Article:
Sunday, December 31, 2006

Happy New Year!

As I trawl through the reviews of the year here in the UK I wish someone could have done something like this . The Chinese South Metropolis Weekly is featuring a spoof review of 2006 in homage to the wave of internet political and film spoofs China saw this year. Seems to be offering more bite and social commentary than the UK media's rather flacid efforts.

Anyway, happy reading and a happy, prosperous New Year!

Saturday, December 30, 2006

japanese Christmas greetings

A Japanese Christmas card, seamlessly blending Western and Eastern traditions by sticking a load of traditional Japanese artifacts in a Christmas tree.

Thursday, December 28, 2006

more Christmas thoughts

Just to direct you to another's blogger's thoughts on the subject here. I don't agree on several points here, the first being the choice of wilfully dumb picture (what are we to gather from that?) and also that adoption of Christmas trimmings = cultural collapse. As one commenter points out Christmas is another opportunity to boost the economy so its bound to be welcomed. It's also, I think, seen as welcoming and enjoying other cultures and a chance to join in what is seen as an international festival (note the only Chinese commentator's statement: "Just as the slogan of Beijing Olympic Games "one world, one dream". We need cooperate, and also we need to share"). I would also question the positioning of the Chinese Spring festival as such a wholesome affair - I hear plenty of people complaining about the stress, expense, boredom, bad TV and family rows it brings and of course, as a gifting season its the time to ingratiate and bribe.
Having said all that, the article does make the valid point that Christmas in China is adding to the debate about Chinese cultural identity today and its an interesting point about Christmas dictating the manufacturing seasons of China - though how different is that from many other manufacturing dominated country?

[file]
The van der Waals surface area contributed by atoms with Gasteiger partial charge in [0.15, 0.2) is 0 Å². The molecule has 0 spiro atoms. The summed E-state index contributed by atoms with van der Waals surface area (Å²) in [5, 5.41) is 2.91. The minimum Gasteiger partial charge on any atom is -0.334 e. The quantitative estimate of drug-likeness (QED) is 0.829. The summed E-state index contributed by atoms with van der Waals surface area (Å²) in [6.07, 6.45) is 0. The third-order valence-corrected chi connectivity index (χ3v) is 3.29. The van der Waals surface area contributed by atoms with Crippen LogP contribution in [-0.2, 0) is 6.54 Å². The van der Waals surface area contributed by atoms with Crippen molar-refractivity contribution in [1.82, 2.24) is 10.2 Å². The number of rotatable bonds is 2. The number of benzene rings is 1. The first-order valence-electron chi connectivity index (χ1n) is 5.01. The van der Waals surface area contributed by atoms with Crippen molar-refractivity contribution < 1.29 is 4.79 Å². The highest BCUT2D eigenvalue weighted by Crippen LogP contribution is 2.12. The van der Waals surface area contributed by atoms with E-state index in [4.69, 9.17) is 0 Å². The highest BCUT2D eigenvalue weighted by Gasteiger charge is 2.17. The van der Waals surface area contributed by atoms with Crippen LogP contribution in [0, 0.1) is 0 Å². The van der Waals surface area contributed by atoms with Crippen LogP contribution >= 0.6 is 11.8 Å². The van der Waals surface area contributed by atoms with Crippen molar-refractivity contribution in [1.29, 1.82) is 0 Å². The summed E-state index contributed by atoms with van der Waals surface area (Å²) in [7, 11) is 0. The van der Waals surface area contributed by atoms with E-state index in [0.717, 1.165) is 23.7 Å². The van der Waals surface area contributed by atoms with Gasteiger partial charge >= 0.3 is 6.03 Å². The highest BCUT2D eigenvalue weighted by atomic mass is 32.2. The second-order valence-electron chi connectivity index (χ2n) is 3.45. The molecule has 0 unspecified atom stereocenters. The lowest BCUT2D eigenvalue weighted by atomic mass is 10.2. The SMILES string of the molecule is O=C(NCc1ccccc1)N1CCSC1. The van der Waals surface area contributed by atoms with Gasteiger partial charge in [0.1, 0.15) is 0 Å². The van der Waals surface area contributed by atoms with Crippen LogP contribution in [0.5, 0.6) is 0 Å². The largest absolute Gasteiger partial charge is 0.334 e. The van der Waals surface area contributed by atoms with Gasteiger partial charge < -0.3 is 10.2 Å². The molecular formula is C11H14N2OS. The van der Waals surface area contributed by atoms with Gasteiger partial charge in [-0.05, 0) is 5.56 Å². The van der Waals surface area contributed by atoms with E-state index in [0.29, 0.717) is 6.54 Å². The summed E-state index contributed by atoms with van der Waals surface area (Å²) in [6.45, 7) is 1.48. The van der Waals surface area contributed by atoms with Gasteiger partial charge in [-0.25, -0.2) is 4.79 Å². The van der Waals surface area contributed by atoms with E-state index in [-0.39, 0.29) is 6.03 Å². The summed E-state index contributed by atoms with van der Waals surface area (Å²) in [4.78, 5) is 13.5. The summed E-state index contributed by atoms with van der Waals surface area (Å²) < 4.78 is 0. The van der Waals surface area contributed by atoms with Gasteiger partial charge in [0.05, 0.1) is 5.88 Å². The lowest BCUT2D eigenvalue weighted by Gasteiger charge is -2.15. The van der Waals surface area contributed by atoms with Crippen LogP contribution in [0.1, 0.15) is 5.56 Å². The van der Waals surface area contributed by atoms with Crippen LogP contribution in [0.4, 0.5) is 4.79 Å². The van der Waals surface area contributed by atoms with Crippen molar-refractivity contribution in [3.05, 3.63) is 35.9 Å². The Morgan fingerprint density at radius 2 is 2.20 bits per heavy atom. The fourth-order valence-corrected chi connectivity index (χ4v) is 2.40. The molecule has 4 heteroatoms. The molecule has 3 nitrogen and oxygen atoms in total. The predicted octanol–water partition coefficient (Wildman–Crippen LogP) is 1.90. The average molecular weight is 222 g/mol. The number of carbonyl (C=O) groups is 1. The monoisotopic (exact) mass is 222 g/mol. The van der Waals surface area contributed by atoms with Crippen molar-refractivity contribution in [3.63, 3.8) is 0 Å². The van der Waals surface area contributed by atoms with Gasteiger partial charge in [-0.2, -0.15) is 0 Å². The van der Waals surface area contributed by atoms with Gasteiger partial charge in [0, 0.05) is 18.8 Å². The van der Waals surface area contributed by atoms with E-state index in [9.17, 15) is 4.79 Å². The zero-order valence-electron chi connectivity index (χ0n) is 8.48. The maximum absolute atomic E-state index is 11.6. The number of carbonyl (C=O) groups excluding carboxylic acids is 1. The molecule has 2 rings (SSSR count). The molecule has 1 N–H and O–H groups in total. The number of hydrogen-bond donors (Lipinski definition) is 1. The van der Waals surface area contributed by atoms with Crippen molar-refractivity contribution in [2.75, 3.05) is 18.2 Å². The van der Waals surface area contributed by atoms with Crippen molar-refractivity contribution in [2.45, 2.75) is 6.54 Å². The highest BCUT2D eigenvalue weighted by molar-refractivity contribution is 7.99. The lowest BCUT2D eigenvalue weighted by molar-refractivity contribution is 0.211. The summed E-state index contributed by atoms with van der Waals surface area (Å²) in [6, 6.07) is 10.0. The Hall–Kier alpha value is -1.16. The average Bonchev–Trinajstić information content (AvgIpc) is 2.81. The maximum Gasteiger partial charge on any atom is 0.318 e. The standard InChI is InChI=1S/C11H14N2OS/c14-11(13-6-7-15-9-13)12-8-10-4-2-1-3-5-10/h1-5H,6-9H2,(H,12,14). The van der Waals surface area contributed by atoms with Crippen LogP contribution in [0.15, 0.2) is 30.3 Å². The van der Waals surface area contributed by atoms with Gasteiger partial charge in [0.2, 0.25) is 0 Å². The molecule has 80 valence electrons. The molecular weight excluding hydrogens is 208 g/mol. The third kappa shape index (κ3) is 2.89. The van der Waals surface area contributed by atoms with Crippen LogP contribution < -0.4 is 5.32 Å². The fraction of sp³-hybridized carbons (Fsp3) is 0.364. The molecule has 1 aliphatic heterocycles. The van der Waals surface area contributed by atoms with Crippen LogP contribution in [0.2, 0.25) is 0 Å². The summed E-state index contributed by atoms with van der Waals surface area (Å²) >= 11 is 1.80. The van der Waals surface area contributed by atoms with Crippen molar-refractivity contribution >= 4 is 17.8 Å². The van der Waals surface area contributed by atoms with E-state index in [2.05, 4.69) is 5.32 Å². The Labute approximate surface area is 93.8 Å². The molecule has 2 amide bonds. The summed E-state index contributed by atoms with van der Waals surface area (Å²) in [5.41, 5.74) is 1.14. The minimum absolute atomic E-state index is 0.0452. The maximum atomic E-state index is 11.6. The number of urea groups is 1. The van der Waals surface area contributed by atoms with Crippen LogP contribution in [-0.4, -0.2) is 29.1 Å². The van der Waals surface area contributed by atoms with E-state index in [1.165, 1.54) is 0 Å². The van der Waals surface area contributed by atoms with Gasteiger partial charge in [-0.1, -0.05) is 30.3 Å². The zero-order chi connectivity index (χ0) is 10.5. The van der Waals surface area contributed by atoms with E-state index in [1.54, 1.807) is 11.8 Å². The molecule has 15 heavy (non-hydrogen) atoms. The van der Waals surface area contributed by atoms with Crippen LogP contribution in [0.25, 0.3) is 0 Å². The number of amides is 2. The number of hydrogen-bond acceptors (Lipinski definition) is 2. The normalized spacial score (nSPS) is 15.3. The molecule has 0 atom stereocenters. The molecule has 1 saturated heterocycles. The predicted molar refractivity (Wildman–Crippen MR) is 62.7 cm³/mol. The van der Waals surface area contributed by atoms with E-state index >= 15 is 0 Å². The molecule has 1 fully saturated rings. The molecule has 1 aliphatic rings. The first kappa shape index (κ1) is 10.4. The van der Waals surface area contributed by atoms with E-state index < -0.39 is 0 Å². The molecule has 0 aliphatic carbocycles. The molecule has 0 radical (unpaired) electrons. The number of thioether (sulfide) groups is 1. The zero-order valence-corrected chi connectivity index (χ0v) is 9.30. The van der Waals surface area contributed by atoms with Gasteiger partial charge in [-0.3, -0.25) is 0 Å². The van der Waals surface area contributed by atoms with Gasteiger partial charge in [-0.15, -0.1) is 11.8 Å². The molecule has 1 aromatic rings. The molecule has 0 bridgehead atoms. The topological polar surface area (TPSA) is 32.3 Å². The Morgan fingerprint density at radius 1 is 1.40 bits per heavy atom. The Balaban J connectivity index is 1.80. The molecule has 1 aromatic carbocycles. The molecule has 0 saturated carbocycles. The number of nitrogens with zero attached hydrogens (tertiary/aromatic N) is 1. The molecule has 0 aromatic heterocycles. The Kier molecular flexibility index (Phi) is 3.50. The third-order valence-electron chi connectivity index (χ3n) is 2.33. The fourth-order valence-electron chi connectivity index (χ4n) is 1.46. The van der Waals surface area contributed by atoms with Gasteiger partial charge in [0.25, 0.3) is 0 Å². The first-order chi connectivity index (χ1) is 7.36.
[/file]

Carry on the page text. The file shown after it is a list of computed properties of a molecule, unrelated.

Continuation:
Monday, December 25, 2006

Happy Christmas!

And what could be more festive than a Starbucks in Beijing? (There's been some impressive Christmas displays in Beijing and Shanghai but this is the only picture to have survived a technical hitch involving my camera). One mall in Beijing summed the celebration up perfectly as "Christmas Shopping Festival" and as such its increasingly adopted by trendy and/or western-style restaurants and shops. But its not just another reason to go shopping for everyone, an estimated 90 million Chinese Christians might be celebrating Christmas today. An interesting conference report from the Ethic and Public Policy Centre talks about Christianity in China and the impact Christianity could have on China. This article is also interesting as there's parallels between the CCP's attitude to faiths and many other things in China - as one interviewee puts it "China doesn't have many freedoms but there is a lot of tolerance". Also interesting as we hear a lot about China's openess to economic opportunity and material lifestyle trends but little about the increasing interest in spirituality or new value systems.